The Ada Lovelace exhibition opens today at the Science Museum in London to celebrate Ada Lovelace Day and the bicentenary of her birth.Ada Lovelace

Ada Lovelace was a Victorian pioneer of the computing age and has seen been recognised for being the first programmer. She is celebrated for having discovered the potential in symbols rather than just numbers and foreshadowing modern technology almost a century in advance. She was the daughter of the infamous poet Lord Bryon and intellect Annabella Milbanke.

Ada Lovelace is celebrated for having studied maths and science at a time when women rarely did and for collaborating with Charles Babbage on calculating machines.

The free exhibition includes Lovelace’s portraits, letters and notes, alongside the calculating machines she worked on.

Curator of the new exhibition is Dr Tilly Blyth who told the Guardian in a recent article that she hopes the exhibition will breathe life back into her story in the year of her 200th birthday.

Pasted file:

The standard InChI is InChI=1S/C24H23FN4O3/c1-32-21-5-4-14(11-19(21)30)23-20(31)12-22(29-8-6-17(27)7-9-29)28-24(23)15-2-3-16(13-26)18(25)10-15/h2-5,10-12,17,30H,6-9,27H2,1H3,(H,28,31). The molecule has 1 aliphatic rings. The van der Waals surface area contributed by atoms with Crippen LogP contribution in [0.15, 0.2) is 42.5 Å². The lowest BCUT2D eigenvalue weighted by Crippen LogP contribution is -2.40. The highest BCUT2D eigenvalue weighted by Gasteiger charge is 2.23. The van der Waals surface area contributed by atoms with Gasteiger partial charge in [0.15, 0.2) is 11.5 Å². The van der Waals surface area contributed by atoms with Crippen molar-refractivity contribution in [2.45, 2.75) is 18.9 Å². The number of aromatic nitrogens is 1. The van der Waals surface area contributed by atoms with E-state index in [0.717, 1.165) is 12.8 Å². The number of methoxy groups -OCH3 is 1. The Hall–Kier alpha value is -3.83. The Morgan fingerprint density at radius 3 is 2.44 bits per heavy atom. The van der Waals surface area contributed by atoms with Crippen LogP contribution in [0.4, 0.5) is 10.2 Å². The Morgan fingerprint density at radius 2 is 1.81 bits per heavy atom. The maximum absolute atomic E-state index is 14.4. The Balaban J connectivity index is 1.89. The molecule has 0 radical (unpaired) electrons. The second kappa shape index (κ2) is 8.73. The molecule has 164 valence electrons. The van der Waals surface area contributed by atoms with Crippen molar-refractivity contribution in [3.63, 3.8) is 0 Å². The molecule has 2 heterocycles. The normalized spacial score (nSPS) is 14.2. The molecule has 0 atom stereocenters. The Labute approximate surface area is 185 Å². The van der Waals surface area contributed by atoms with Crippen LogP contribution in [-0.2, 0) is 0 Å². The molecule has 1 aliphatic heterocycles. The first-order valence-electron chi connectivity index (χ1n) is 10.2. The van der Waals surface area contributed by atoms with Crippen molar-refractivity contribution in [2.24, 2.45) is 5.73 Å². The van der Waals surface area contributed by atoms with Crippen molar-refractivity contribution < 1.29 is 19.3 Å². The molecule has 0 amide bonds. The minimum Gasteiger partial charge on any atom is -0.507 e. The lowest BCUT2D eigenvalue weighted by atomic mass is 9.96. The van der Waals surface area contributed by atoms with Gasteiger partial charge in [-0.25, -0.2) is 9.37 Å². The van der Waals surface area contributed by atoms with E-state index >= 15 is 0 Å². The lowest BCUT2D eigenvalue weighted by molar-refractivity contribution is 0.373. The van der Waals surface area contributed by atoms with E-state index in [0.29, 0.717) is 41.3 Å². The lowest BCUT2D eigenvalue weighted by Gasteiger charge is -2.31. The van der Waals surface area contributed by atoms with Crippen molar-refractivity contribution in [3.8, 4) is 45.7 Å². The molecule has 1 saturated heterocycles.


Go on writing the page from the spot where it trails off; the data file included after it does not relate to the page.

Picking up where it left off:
Blyth said she wants the exhibition to encourage visitors to appreciate Lovelace’s true legacy, which was something more profound than her instructions for Babbage’s unfinished machine.

“I would say what is really more significant is that intellectual leap that she made for considering what the analytical engine could do,” she said speaking to the Guardian.

“[Babbage] was thinking about the different simultaneous equations that the engine could calculate but what she saw is [that] this isn’t just about number; it’s about symbol and therefore music and possibly letters – and [the machine] could calculate a whole range of different things.”